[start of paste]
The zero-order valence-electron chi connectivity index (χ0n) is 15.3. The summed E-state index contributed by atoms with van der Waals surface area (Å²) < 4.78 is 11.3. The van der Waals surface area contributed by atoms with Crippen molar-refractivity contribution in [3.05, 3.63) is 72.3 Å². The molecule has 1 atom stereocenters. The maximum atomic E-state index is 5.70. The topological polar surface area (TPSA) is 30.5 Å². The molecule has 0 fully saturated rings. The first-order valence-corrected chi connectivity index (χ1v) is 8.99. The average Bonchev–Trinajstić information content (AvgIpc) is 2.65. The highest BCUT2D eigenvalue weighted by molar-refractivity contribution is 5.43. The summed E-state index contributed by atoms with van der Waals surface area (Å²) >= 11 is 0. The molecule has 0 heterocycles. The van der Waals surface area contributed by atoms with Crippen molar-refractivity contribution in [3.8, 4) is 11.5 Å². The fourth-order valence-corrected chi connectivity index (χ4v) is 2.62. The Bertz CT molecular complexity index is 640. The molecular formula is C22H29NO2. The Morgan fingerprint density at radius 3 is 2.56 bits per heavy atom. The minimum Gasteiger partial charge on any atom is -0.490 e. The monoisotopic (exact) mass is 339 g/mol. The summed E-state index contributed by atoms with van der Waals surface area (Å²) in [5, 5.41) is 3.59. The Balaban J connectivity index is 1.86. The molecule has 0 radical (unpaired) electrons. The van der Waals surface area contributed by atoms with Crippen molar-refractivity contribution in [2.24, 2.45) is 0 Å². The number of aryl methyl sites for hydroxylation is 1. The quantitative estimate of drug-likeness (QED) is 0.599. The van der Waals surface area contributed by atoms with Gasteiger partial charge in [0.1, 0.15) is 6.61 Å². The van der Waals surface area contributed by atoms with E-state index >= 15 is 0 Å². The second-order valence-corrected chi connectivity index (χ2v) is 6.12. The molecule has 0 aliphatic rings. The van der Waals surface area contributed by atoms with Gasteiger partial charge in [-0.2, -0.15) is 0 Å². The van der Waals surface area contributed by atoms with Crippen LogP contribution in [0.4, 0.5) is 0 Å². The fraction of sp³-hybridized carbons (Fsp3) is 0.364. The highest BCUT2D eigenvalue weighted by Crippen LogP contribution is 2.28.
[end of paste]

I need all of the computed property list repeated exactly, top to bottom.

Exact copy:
The zero-order valence-electron chi connectivity index (χ0n) is 15.3. The summed E-state index contributed by atoms with van der Waals surface area (Å²) < 4.78 is 11.3. The van der Waals surface area contributed by atoms with Crippen molar-refractivity contribution in [3.05, 3.63) is 72.3 Å². The molecule has 1 atom stereocenters. The maximum atomic E-state index is 5.70. The topological polar surface area (TPSA) is 30.5 Å². The molecule has 0 fully saturated rings. The first-order valence-corrected chi connectivity index (χ1v) is 8.99. The average Bonchev–Trinajstić information content (AvgIpc) is 2.65. The highest BCUT2D eigenvalue weighted by molar-refractivity contribution is 5.43. The summed E-state index contributed by atoms with van der Waals surface area (Å²) >= 11 is 0. The molecule has 0 heterocycles. The van der Waals surface area contributed by atoms with Crippen molar-refractivity contribution in [3.8, 4) is 11.5 Å². The fourth-order valence-corrected chi connectivity index (χ4v) is 2.62. The Bertz CT molecular complexity index is 640. The molecular formula is C22H29NO2. The Morgan fingerprint density at radius 3 is 2.56 bits per heavy atom. The minimum Gasteiger partial charge on any atom is -0.490 e. The monoisotopic (exact) mass is 339 g/mol. The summed E-state index contributed by atoms with van der Waals surface area (Å²) in [5, 5.41) is 3.59. The Balaban J connectivity index is 1.86. The molecule has 0 radical (unpaired) electrons. The van der Waals surface area contributed by atoms with Crippen molar-refractivity contribution in [2.24, 2.45) is 0 Å². The number of aryl methyl sites for hydroxylation is 1. The quantitative estimate of drug-likeness (QED) is 0.599. The van der Waals surface area contributed by atoms with Gasteiger partial charge in [0.1, 0.15) is 6.61 Å². The van der Waals surface area contributed by atoms with E-state index >= 15 is 0 Å². The second-order valence-corrected chi connectivity index (χ2v) is 6.12. The molecule has 0 aliphatic rings. The van der Waals surface area contributed by atoms with Gasteiger partial charge in [-0.2, -0.15) is 0 Å². The van der Waals surface area contributed by atoms with Crippen LogP contribution in [0.4, 0.5) is 0 Å². The fraction of sp³-hybridized carbons (Fsp3) is 0.364. The highest BCUT2D eigenvalue weighted by Crippen LogP contribution is 2.28.